The Middle East Channel

Hezbollah’s subtle shift on Syria

After one year of doubling down on their support for Syrian President Bashar al-Assad, Lebanon’s Hezbollah has finally shifted its public position on the regime, albeit with great subtlety and in an extremely measured fashion. The pivot point came during a lengthy, televised speech delivered on March 15 by the party’s longstanding secretary-general, Sayyid Hassan ...

AFP/Getty images
AFP/Getty images

After one year of doubling down on their support for Syrian President Bashar al-Assad, Lebanon’s Hezbollah has finally shifted its public position on the regime, albeit with great subtlety and in an extremely measured fashion. The pivot point came during a lengthy, televised speech delivered on March 15 by the party’s longstanding secretary-general, Sayyid Hassan Nasrallah. Speaking to hundreds of students mainly on the subject of illiteracy and the dire need for greater access to education in the Arab world, Nasrallah eventually turned to the anti-government protests in Syria that began in March 2011.

Almost from the outset, he was especially frank in equating the opposition and the Assad regime, urging — even pleading for — a negotiated political solution where both sides first "simultaneously" lay down their weapons (a call subsequently made by the U.N. Security Council). "These matters cannot be dealt with by fighting, confrontations, wars, or by inviting foreign military intervention," Nasrallah stressed, an intimation that, while some in the opposition should be blamed for calling for external intervention, the regime also bore at least some responsibility, since its actions had (quite obtusely) moved the possibility of intervention to the forefront of the international discourse. But he had more specific demands of the regime, too.

"All forms of massacres and the targeting of civilians and innocent people are to be condemned," he said. "Now the opposition is accusing the regime and the regime is accusing the opposition. One of the regime’s responsibilities today is to present the facts to the people. Those who have the facts should present them. Leveling accusations left and right is an easy thing to do but the main thing is that the massacres deserve to be condemned…All forms of killing must stop [emphasis added]."

What explains his heightened sense of urgency on these matters — ever a function of the many constituencies that he must constantly juggle? Nasrallah argued that a great unravelling in the Middle East accompanied by extreme violence is fast coming into focus."We are apprehensive," he said, "that Syria, and hence the region, might be divided. We are afraid of a civil war, anarchy, and the weakening of Syria and its position as a pan-Arab force in the Arab-Israeli struggle and a genuine backer for the resistance movements in the region [emphasis added]." Of course, Nasrallah has long acknowledged these concerns, and said, during his speech, that he was merely reiterating this specific point of concern.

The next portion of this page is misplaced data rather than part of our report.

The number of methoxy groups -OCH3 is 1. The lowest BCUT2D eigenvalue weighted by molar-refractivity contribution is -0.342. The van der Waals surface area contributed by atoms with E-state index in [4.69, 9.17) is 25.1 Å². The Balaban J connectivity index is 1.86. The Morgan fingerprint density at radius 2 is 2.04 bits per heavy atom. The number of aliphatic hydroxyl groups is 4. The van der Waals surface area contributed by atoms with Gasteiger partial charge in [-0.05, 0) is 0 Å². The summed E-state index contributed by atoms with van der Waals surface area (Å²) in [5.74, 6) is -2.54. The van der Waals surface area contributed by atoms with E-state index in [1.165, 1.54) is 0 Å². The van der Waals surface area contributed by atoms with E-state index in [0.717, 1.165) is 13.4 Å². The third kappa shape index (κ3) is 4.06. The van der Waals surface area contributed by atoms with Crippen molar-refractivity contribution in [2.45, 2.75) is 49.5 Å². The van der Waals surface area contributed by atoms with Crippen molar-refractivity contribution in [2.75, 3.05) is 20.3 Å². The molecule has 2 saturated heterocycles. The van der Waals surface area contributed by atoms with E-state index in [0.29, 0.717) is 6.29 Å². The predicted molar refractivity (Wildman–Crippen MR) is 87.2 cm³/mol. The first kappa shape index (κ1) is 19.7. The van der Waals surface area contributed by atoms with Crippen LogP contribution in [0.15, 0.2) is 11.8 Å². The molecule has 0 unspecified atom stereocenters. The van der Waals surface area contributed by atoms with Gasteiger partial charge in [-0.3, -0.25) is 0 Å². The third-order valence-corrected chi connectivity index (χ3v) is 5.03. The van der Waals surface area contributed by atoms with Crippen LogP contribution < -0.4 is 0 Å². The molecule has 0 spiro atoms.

What was different, however, was that alongside an unmistakable sense of alarm was an acknowledgement that, after months of predicting the regime would get the upper hand, the situation has instead stalled just at the edge of chaos. The critical question that now follows is how will Hezbollah approach a further deterioration in Syria — a still likely outcome — in the coming phase?

Unfortunately for proponents of militarizing the situation, and also those hopeful of violently "declawing" Hezbollah, Nasrallah’s new rhetoric does not aid the oft-repeated assertion that, in the event of a bloody Syrian regime collapse, Hezbollah would just absorb the major strategic and ideological blow with a minimal (or symbolic) response. (The corollary myth, it should be pointed out, has been that Iran would similarly limit its response in a militarized event and that Assad diehards, for their part, would also not want or be able to do much harm in their waning moments).

Indeed, he suggested that Hezbollah, together with "the part of the Syrian people" who steadfastly reject what the party believes is essentially a pro-Zionist push for supremacy over the Levant, will necessarily be forced to use counterforce at some point — the logic of resistance — to defend mutual interests so clearly threatened by a direct attack on the regime. "We tell our Syrian bothers," Nasrallah clarified, "people, regime, state, army, parties, and political forces — your blood is our blood, your future is our future, your life is our life, and our security and fate are one."